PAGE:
As a DP, I have always maintained the importance of having some understanding of the skills that each member of a crew brings to a set.
How can I ask a gaffer to handle a task, if I myself do not have an idea of how this may be accomplished. And so goes for the rest of the crew, from the producers to the interns.
With the affordability of 10 bit and up cameras/recorders, we are now able to stretch, grade and or alter our images. This new latitude enables us to achieve images that are closer to real human vision. Color grading tools such as Davinci Resolve, make that possible.
It also enables a more democratic manner for subjective input from those evolved. How cool is that. 5600K or 5000K? Does not matter. You can deliver both and then some.
In addition to a data wrangler, more often now we have a D.I.T. on set. He or she may have started out as a data wrangler but due to the ever decreasing budgets we have to tolerate, that wrangler may find it advantageous to add on D.I.T. skills. I have advised my wranglers to take a course in color.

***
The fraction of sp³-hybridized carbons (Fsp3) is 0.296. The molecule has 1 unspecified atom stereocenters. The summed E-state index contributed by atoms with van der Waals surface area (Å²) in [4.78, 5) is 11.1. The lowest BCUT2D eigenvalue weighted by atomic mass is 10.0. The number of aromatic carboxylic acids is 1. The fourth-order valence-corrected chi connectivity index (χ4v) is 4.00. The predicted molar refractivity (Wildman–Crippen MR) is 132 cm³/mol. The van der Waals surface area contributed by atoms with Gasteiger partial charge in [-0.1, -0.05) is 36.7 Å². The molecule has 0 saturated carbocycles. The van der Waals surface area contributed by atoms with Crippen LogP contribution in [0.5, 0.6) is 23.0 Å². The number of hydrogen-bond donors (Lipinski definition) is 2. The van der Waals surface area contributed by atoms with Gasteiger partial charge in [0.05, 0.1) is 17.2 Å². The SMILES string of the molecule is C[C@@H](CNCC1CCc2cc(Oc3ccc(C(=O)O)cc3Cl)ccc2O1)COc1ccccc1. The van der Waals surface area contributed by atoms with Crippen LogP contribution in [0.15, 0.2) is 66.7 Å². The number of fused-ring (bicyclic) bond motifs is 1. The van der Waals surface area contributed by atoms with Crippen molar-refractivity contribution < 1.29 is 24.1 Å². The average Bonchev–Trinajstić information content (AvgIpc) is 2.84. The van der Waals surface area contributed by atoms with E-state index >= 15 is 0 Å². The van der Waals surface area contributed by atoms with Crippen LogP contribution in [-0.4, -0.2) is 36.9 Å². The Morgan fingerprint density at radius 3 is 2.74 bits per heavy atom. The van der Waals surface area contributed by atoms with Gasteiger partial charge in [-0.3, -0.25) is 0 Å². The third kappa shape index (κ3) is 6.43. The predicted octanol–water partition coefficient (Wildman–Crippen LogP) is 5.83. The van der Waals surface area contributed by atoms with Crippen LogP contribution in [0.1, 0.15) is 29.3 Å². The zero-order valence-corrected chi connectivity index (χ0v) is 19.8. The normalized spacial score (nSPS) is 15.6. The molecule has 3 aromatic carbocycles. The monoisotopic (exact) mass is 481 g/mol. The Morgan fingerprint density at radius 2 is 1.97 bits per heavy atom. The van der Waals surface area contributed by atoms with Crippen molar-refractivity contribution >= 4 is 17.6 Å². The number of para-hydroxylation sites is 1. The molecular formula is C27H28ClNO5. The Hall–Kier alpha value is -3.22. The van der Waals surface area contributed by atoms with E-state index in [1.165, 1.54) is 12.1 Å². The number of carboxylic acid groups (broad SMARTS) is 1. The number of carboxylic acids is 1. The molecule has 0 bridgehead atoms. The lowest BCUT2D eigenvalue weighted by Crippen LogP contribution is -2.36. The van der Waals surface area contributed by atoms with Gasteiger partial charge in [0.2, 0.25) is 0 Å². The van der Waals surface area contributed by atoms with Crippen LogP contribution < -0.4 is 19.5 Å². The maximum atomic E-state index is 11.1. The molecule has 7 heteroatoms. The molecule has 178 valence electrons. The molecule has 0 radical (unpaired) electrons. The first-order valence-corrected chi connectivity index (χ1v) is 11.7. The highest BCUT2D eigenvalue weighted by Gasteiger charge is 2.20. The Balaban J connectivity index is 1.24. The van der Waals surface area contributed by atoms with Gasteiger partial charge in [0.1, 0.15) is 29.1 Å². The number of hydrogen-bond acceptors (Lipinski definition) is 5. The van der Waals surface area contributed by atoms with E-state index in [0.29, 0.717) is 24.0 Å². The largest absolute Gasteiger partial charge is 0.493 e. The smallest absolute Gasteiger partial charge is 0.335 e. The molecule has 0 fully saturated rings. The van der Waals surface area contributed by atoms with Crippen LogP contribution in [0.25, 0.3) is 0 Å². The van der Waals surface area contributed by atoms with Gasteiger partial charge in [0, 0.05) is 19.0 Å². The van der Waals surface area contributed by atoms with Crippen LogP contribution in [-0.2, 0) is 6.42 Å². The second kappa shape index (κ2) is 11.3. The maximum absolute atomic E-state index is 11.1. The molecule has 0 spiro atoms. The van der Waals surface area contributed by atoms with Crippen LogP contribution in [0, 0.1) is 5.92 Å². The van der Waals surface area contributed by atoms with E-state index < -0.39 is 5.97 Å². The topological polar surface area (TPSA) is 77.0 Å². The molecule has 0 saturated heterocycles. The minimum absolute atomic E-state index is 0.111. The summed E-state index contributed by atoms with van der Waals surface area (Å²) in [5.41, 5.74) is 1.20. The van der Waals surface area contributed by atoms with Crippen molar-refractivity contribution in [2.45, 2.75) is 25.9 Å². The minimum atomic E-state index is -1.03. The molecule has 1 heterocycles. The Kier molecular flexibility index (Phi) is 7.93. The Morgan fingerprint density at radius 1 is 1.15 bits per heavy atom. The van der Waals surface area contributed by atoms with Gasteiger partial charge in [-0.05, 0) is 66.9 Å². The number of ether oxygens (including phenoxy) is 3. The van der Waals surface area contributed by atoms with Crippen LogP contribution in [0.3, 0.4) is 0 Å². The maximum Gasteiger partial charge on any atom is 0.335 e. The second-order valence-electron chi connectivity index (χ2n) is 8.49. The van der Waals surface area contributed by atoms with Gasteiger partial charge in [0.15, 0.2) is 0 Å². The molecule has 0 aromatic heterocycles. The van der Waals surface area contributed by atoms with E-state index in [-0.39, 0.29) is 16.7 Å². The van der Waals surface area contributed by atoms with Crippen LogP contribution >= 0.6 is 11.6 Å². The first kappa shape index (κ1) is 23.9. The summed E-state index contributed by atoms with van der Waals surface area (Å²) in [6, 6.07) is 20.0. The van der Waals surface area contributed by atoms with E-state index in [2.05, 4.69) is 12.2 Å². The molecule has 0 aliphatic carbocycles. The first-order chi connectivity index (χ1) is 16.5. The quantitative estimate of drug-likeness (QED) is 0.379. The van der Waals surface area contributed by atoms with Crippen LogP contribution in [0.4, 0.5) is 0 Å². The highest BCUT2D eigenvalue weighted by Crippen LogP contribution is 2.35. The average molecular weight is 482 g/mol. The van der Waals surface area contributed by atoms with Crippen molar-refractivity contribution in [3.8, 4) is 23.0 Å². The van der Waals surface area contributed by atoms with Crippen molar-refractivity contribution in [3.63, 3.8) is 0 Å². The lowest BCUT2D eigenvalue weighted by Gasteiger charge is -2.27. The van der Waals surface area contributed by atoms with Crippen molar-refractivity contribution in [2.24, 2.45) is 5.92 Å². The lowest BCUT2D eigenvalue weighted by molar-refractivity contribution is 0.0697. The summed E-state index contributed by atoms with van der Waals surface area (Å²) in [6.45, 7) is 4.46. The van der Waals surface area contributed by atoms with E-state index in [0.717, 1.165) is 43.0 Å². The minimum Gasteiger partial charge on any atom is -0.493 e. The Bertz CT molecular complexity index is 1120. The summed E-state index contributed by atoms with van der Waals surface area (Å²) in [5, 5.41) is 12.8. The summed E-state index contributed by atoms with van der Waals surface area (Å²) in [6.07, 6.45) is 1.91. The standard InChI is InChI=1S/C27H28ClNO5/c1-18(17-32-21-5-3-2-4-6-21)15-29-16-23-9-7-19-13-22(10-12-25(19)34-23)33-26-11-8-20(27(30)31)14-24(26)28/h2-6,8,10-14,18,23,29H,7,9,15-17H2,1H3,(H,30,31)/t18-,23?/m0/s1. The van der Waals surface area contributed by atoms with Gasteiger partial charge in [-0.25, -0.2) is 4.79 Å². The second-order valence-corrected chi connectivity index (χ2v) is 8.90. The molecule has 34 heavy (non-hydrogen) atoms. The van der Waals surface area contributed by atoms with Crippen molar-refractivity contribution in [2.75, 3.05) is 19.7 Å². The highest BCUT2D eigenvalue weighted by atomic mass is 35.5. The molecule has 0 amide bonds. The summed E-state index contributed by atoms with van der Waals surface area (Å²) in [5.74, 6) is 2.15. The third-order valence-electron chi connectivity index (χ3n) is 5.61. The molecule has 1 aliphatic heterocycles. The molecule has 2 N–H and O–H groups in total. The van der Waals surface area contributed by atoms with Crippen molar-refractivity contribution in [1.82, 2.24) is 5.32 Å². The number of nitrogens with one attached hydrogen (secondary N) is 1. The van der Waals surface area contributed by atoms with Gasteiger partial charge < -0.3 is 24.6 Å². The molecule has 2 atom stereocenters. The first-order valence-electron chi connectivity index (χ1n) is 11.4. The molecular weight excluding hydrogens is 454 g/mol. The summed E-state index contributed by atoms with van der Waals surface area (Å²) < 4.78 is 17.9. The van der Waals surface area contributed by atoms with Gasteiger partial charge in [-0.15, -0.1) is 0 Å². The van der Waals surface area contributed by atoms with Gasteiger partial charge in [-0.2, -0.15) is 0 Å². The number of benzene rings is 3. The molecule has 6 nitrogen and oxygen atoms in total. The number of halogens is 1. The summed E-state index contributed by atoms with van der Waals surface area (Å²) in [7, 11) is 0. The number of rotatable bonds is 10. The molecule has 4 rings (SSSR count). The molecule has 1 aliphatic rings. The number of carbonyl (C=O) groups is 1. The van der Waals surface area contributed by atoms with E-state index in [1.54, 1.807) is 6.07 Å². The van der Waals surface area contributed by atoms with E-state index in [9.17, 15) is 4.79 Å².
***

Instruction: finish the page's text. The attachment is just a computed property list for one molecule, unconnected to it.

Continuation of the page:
As a DP, I need to know what the D.I.T. does, and can do. I took Warrens ICA class not to become a colorist, but to be able to communicate with a colorist or D.I.T. .
One does not download the Resolve lite, purchase a 1400$ control panel, and declare themselves a colorist. The same goes for a DP. Just because mommy or daddy buys you a camera does not make you a cameraman. I’ll stop here on that diatribe.
Having the ability to communicate your ideas on the screen and then have others who could elevate your ideas just makes sense.
This class has literally opened my eyes. I found ways of improving my lighting, exposure and set design. Most of all, I found ways of improving my manner of approach.
I also gained a tremendous respect for professional colorists.
Dennis Dillon DP